Ike Barinholtz Talks 'The Oath' and the Inarguable Likability of John Cho

The debut writer-director also pointed to 'Manchester By the Sea' as one of his favorite examples of abrupt and hilarious tonal shifts.

Ike Barinholtz

Whatever your politics, whatever your beliefs, there’s something universal about sitting down with family and choosing only to discuss topics that have been pre-determined to cause as little damage as possible. But what would happen if everyone were pushed to speak their mind? That’s the premise of The Oath, the pitch-black comedy from comedian and screenwriter Ike Barinholtz. Barinholtz takes the current states of politics and, using the premise of The Oath — a dystopian display of patriotism that divides the country — pushes one prototypical American family into surprising acts of violence. We recently sat down to talk to Barinholtz about his debut feature and his hope that The Oath will spark its own heated conversations this holiday season.

If you’re looking for easy laughs, you may not find them here. The Oath is more nimble than that, focusing on the self-sustained paranoia of its main character to both develop — and relieve — moments of tension. “I love it when movies are able to give you two emotions very quickly,” Barinholtz explains. One unexpected example that comes to mind for the filmmaker is Manchester By the Sea. In that film, which Barinholtz openly describes as “one of the saddest movies ever,” writer-director Kenneth Lonergan isn’t afraid to undercut tragedy with humor. “After the saddest scene, after the fire, there’s this moment where the paramedics can’t open the door to the ambulance,” he recalls. “I’m laughing with tears down my face, and I love that feeling.”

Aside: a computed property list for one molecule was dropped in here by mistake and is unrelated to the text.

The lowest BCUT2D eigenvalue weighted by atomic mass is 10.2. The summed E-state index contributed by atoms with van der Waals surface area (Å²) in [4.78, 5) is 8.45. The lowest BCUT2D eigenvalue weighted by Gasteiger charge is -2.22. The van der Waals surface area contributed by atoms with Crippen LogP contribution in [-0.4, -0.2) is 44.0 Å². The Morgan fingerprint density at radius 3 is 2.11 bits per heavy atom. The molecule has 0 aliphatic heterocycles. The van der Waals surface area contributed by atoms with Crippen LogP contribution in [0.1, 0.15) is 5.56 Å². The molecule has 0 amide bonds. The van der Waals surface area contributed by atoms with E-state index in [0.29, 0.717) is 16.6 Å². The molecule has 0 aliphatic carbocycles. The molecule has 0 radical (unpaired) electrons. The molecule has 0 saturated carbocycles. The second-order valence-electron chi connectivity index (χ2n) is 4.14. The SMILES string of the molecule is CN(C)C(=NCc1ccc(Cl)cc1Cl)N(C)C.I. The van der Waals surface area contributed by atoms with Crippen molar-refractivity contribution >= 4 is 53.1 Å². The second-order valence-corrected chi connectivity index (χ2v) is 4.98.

It certainly helps that The Oath does not feel overly improvised. Despite the number of talented comedians in the cast, there’s none sign of the looseness in The Oath that sometimes plagues contemporary comedies; each character is pushed forward by circumstance, leaving little room for meandering bits of observational comedy. “To me, the best way it works is if you have a script that you know works on the page and you have a cast that knows it works on the page,” Barinholtz offers. While his own background may lean heavily towards improvisation, as a writer and director, he recognizes the importance in creating things that work within the context of the script. This means he needed actors he could trust, actors who could “improvise in the context of the scene and progress the scene as opposed to just saying funny things.”

As a filmmaker, Barinholtz also has a knack for using what we know about a performer — or what we think we know — against us in a dramatic setting. Take Tiffany Haddish, for example. Despite being the funniest part of her movies, here the actress has been cast as the straight character, acting as the voice of reason in an otherwise chaotic situation. This was something Barinholtz always had in mind. “I knew since I saw Keanu, I wanted her to be my wife,” he admits. “I knew that the character I was playing was the perfect foil to this tough, smart, strong woman.”